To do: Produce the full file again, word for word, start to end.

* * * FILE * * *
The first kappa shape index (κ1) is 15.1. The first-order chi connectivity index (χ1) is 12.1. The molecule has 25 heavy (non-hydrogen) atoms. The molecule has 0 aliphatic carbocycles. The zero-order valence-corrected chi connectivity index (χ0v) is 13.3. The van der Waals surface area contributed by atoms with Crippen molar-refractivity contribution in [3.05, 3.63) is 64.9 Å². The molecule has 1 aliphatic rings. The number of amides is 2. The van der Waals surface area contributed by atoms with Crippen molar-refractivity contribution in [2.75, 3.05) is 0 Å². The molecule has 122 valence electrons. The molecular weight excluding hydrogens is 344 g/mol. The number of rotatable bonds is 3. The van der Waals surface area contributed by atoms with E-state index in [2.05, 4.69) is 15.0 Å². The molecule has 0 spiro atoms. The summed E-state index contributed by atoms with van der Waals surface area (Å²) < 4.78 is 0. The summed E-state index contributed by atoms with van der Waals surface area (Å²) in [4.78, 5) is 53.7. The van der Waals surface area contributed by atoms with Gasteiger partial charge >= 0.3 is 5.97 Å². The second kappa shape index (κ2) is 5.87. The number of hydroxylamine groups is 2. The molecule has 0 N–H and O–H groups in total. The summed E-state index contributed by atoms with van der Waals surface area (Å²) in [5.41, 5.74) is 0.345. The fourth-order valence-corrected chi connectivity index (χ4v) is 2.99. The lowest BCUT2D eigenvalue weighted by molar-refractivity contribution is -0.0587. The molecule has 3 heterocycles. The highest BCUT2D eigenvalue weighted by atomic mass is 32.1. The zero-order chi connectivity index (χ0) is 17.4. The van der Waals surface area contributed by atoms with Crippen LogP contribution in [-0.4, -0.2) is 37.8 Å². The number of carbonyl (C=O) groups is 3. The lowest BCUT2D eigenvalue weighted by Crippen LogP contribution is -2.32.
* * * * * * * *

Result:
The first kappa shape index (κ1) is 15.1. The first-order chi connectivity index (χ1) is 12.1. The molecule has 25 heavy (non-hydrogen) atoms. The molecule has 0 aliphatic carbocycles. The zero-order valence-corrected chi connectivity index (χ0v) is 13.3. The van der Waals surface area contributed by atoms with Crippen molar-refractivity contribution in [3.05, 3.63) is 64.9 Å². The molecule has 1 aliphatic rings. The number of amides is 2. The van der Waals surface area contributed by atoms with Crippen molar-refractivity contribution in [2.75, 3.05) is 0 Å². The molecule has 122 valence electrons. The molecular weight excluding hydrogens is 344 g/mol. The number of rotatable bonds is 3. The van der Waals surface area contributed by atoms with E-state index in [2.05, 4.69) is 15.0 Å². The molecule has 0 spiro atoms. The summed E-state index contributed by atoms with van der Waals surface area (Å²) < 4.78 is 0. The summed E-state index contributed by atoms with van der Waals surface area (Å²) in [4.78, 5) is 53.7. The van der Waals surface area contributed by atoms with Gasteiger partial charge >= 0.3 is 5.97 Å². The second kappa shape index (κ2) is 5.87. The number of hydroxylamine groups is 2. The molecule has 0 N–H and O–H groups in total. The summed E-state index contributed by atoms with van der Waals surface area (Å²) in [5.41, 5.74) is 0.345. The fourth-order valence-corrected chi connectivity index (χ4v) is 2.99. The lowest BCUT2D eigenvalue weighted by molar-refractivity contribution is -0.0587. The molecule has 3 heterocycles. The highest BCUT2D eigenvalue weighted by atomic mass is 32.1. The zero-order chi connectivity index (χ0) is 17.4. The van der Waals surface area contributed by atoms with Crippen LogP contribution in [-0.4, -0.2) is 37.8 Å². The number of carbonyl (C=O) groups is 3. The lowest BCUT2D eigenvalue weighted by Crippen LogP contribution is -2.32.